Patients often charge students about $1000 for appearing at the exam, and some have extorted additional money from students at the last minute, knowing that if they leave the exam the student's licensure could be delayed for months, said Marucha. "There are things that happen during those live patient exams that are unethical."

Among the health professions, cosmetologists are the only other group still required to prove their competency with live patients, he said.

But Fujimoto said dispensing with the patient-based examinations could put the public at risk.

Dental professors cannot be trusted to verify their students' competency because they may develop bonds with their students and be invested in their students' success, he told Medscape Medical News. "It should be someone from outside the dental school who has an unbiased opinion."

In contrast to examinations that involve live patients in dental schools, the examinations by independent agencies are blinded, Fujimoto explained; students typically leave the room when the examiner comes to check on their work so they don't know which candidate treated which patient.

The task force's recommendations on portability would also make dentistry more similar to medical licensure.

Currently five regional testing agencies administer dental licensure examinations. Although the exams are similar, many states will not accept exam results from all these agencies. As a result, dentists who move to new states are sometimes required to take new exams. More than 10,000 dentists moved across state lines from 2011 to 2016, according to the ADA.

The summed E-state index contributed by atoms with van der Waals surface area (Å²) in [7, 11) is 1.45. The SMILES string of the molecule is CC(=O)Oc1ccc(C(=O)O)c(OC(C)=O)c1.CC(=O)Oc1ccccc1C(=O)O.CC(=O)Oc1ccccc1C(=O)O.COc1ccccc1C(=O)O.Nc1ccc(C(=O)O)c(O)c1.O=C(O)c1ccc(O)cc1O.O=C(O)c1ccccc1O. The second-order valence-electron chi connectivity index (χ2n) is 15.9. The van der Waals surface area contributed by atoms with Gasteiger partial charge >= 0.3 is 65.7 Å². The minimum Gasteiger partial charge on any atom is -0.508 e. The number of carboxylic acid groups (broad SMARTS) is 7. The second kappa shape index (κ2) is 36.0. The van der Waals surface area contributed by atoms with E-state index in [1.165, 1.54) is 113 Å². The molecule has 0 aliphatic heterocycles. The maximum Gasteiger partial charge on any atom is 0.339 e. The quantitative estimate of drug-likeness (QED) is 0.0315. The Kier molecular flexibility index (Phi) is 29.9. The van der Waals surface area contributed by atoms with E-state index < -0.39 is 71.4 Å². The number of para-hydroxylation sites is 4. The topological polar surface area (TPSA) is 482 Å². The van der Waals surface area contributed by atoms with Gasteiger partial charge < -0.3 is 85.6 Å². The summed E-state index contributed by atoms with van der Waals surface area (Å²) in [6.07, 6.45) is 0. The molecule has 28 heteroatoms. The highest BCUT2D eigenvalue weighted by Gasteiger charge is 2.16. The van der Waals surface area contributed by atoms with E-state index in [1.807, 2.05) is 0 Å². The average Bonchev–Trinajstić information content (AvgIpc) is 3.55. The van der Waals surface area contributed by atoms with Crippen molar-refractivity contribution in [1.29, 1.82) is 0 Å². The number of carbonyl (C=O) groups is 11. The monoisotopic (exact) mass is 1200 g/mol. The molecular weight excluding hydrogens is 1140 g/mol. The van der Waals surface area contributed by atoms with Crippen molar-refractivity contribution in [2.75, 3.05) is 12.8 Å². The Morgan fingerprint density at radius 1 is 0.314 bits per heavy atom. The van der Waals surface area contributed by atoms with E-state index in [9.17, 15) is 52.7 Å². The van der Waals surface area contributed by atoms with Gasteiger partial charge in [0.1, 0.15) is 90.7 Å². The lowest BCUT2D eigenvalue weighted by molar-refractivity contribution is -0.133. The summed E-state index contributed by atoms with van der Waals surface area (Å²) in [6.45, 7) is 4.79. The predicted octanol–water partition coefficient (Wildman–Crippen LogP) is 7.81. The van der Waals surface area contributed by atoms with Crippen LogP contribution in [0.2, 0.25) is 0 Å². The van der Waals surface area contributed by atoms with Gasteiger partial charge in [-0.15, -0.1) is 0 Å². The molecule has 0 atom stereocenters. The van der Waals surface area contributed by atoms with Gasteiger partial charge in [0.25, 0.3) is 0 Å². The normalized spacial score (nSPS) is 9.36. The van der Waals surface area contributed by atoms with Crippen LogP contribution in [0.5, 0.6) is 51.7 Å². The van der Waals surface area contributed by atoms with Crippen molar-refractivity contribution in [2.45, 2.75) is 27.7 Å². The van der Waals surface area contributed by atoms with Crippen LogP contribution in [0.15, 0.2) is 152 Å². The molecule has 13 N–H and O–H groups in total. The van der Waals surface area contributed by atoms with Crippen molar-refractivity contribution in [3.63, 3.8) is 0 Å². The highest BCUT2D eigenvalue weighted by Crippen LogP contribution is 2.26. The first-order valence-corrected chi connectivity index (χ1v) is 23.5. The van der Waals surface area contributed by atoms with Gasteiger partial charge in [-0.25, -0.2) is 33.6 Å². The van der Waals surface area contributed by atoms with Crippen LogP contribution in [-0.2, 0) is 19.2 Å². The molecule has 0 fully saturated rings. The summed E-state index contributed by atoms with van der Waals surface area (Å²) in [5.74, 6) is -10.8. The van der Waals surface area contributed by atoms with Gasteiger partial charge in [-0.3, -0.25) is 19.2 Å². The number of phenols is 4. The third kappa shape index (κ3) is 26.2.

Fujimoto argues that trade associations such as the members of the task force should not drive standardization. The AABD is working on its own "mechanism to enhance mobility and portability," he said.

Instead of the patient-based exams by independent agencies, the task force proposes three alternatives:

  • An objective structured clinical examination (OSCE) consisting of multiple standardized stations presenting candidates with different tasks, such as reading radiographs, writing prescriptions, and working with simulated patients and haptic technology;

  • Graduation from an accredited residency of at least 1 year; and

  • Completion of a compilation of clinical competency assessments done in dental schools.

The latter system is offered in California; candidates there can present a portfolio of their work. "This portfolio process is wonderful and we'd love to see it adopted by other states," Sig Abelson, DDS, MACM, associate dean of clinical affairs at the University of the Pacific in San Francisco, California, told Medscape Medical News.

The task forces' proposal resulted from years of conversation, Feldman said. "This was a major landmark event, so we're very excited that this would happen."

Feldman, Marucha, and Abelson are faculty at dental schools. Fujimoto works for an organization representing dental boards.